Distinguishing between a degaussed Hard disk drive and a crashed hard disk & degausser common both both disks & tapes


Curious, does vendors like HP & Sun have the means to distinguished
if faulty hard disk drives returned to them have been degaussed ?

A degaussed hard disk can't be used anymore while a disk drive that's
crashed (ie it's platter surface damaged?) are both physically damaged,
so in both cases, the hard disks can't be reformatted & reused anymore.

How then would the vendors be able to tell if the disks returned to them
have been degaussed & not of other physical damage?


Also, I've seen colleagues placing a hard disk into a degausser machine.
If we place a piece of tape into the degausser, would it also degauss
the tape securely such that it's data is beyond retrieval anymore?
Or we need different degaussers for disks & tapes ?
sunhuxAsked:
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bmsjeffConnect With a Mentor Commented:
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Dave BaldwinConnect With a Mentor Fixer of ProblemsCommented:
You should probably look up the spec for disks and tapes.  I think the tapes don't require as much power so it should work for them.

As for telling the difference between crashed and degaussed, the answer would be yes... except that it's manual labor in disassembling the disk.  That would probably cost more than a new disk so I don't know why they would do it.  If a drive crashed on the inner tracks, they might be able to read the first tracks and tell it was crashed.
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Dr. KlahnConnect With a Mentor Principal Software EngineerCommented:
Degaussers go back to the 1950s and were originally used for 9 channel magtapes with magnetically "soft" ferric oxide coating.  While a commercial degausser will (probably) make a drive largely unusable, I personally would not trust one to completely erase a disk drive; the coercivity of the plating on drive platters is much higher than amorphous ferric oxide.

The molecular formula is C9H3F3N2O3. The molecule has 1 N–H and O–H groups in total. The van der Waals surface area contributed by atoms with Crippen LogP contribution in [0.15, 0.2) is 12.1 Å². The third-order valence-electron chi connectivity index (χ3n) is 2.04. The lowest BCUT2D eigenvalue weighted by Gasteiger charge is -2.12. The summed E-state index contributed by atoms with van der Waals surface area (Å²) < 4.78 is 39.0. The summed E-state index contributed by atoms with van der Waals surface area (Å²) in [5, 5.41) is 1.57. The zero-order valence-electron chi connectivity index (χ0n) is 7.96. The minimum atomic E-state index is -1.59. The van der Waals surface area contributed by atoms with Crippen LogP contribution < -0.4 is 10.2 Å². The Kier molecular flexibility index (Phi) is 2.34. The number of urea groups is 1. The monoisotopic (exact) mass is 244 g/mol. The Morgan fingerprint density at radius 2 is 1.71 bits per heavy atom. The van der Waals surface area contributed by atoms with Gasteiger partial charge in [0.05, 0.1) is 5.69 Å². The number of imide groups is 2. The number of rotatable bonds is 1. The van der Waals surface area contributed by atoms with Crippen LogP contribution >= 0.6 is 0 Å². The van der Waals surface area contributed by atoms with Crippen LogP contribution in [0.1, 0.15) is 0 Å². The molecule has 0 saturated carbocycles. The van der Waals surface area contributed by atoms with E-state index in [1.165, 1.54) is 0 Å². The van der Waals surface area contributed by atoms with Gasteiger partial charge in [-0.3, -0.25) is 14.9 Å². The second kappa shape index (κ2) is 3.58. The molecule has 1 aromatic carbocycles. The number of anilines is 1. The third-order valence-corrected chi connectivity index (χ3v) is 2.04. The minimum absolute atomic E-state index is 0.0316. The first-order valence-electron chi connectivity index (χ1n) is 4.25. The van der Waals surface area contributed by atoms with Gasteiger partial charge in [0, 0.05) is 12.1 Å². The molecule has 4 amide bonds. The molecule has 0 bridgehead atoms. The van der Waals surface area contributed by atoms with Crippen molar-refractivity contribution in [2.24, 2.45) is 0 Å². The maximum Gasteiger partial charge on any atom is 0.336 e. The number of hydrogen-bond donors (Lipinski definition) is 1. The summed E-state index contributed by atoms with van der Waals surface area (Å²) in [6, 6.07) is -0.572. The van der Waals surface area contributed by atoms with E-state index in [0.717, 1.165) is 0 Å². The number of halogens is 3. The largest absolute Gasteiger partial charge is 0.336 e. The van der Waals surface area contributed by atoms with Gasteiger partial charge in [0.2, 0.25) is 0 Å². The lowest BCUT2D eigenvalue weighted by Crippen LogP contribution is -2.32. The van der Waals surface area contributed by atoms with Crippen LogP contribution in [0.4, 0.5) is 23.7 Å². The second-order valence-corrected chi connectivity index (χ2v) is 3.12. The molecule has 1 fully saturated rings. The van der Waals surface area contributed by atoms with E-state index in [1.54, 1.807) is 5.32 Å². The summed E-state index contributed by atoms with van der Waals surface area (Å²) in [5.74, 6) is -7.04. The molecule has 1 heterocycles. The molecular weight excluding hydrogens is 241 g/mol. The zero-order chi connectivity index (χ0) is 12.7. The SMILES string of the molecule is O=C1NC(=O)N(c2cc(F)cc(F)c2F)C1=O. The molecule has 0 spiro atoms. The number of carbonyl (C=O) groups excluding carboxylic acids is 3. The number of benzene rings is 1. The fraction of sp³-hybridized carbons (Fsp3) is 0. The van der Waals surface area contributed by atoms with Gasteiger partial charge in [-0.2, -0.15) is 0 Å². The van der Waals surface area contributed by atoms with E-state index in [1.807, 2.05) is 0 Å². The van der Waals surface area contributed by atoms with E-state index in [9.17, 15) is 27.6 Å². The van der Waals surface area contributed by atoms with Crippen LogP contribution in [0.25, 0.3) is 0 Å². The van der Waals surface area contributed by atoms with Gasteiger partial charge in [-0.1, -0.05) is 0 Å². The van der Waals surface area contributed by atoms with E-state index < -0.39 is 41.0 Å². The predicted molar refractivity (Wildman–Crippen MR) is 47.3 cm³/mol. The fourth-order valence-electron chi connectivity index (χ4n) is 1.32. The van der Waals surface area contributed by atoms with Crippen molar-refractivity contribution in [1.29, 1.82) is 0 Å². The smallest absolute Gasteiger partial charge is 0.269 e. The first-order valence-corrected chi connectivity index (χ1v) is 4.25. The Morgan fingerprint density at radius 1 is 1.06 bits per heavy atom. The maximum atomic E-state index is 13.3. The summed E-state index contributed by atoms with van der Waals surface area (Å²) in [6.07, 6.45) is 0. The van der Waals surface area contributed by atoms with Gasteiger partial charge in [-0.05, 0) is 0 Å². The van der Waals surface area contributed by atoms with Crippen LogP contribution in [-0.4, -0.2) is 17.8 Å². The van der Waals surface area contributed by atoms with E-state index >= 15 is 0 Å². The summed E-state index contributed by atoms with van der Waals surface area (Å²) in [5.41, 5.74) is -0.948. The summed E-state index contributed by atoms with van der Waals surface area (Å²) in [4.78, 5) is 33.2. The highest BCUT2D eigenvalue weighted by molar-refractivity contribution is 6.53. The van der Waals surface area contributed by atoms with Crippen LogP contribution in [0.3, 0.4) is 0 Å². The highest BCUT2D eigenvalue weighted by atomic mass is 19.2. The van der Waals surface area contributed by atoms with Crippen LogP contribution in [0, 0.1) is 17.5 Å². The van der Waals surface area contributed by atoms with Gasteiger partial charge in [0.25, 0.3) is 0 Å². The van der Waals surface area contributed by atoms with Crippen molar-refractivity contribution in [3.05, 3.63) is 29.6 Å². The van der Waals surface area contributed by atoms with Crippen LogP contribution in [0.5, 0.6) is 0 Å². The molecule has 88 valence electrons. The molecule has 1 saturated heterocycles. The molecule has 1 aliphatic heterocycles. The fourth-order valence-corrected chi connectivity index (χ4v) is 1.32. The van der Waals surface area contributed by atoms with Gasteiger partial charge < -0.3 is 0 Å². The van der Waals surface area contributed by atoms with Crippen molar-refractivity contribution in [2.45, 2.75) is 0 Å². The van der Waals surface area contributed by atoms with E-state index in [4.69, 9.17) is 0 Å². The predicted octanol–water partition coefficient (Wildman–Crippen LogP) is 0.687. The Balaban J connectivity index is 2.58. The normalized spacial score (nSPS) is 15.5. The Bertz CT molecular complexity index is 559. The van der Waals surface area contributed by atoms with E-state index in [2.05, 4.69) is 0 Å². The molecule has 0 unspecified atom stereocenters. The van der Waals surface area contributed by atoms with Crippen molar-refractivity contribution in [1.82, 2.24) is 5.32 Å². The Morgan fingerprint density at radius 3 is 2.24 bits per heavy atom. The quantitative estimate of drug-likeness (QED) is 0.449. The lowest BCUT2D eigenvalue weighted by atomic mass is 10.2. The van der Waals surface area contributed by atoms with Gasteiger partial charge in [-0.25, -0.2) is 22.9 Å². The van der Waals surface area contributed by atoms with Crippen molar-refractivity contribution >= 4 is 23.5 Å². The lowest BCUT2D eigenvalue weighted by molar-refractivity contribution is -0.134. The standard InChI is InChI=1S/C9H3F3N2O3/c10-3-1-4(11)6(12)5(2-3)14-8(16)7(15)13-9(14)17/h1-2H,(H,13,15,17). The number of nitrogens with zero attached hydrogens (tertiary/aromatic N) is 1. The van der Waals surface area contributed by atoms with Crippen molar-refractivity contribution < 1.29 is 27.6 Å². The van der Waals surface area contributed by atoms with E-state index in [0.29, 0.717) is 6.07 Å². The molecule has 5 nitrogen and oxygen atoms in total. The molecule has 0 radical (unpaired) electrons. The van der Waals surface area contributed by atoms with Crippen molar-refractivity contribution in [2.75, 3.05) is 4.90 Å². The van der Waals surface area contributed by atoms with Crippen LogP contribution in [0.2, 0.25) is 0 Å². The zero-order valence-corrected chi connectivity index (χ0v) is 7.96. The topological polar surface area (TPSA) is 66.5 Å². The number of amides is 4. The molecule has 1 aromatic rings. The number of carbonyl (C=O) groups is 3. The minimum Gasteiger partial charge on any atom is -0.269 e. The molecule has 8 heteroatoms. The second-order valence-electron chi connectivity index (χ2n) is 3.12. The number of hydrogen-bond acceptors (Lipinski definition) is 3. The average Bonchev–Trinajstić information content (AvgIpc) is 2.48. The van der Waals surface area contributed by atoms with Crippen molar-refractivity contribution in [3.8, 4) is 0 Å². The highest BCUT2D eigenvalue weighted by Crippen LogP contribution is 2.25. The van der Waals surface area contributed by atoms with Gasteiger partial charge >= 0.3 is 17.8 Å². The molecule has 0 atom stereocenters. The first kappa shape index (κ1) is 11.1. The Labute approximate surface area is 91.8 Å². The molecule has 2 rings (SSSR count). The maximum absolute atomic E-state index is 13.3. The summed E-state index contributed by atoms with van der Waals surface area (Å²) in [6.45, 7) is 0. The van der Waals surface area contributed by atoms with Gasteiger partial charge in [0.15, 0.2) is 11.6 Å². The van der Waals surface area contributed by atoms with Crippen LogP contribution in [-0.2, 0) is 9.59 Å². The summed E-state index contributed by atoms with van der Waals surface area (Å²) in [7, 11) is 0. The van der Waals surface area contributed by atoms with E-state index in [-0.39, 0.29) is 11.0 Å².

No matter what data pattern is written to a drive, there are still magnetic transitions on the platters.  If the drive heads sense no flux transitions, then the drive has been degaussed.

Platter state and re-usability is determined at a depot repair facility when a drive assembly, minus controller PCB, is connected to a diagnostic station.
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Dave BaldwinConnect With a Mentor Fixer of ProblemsCommented:
@DrKlahn, there are special high-powered degaussers made for erasing hard drives to government standards.  Don't get your keys or tools anywhere near them.  If you're interested, Google for "hard drive degausser".
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sunhuxAuthor Commented:

I ask this question because I outsource degaussing of hard disks (Proliant & Dell servers
mainly) to another group who claims that they have degaussers for safe-erasure of
hard disks that conform to government standards.

> think the tapes don't require as much power so it should work for them.
Now, we just got a large bulk of tapes (LTO3/4 & DDS cartridges) & I'm contemplating
if that same group can do the degaussing of the tapes using the same degaussers
they've been using to degauss hard disks.   Can I safely assume if their degausser
could safely degauss hard disks, then the very same degausser could safely
degauss tapes as well?
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andyalderConnect With a Mentor Commented:
>Curious, does vendors like HP & Sun have the means to distinguished
if faulty hard disk drives returned to them have been degaussed ?

I think the disk head will be burnt out, whether they would test for that or just throw them away I'm not certain. You're not intending to degause them and then return them as faulty under warranty are you?
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sunhuxAuthor Commented:

Excellent
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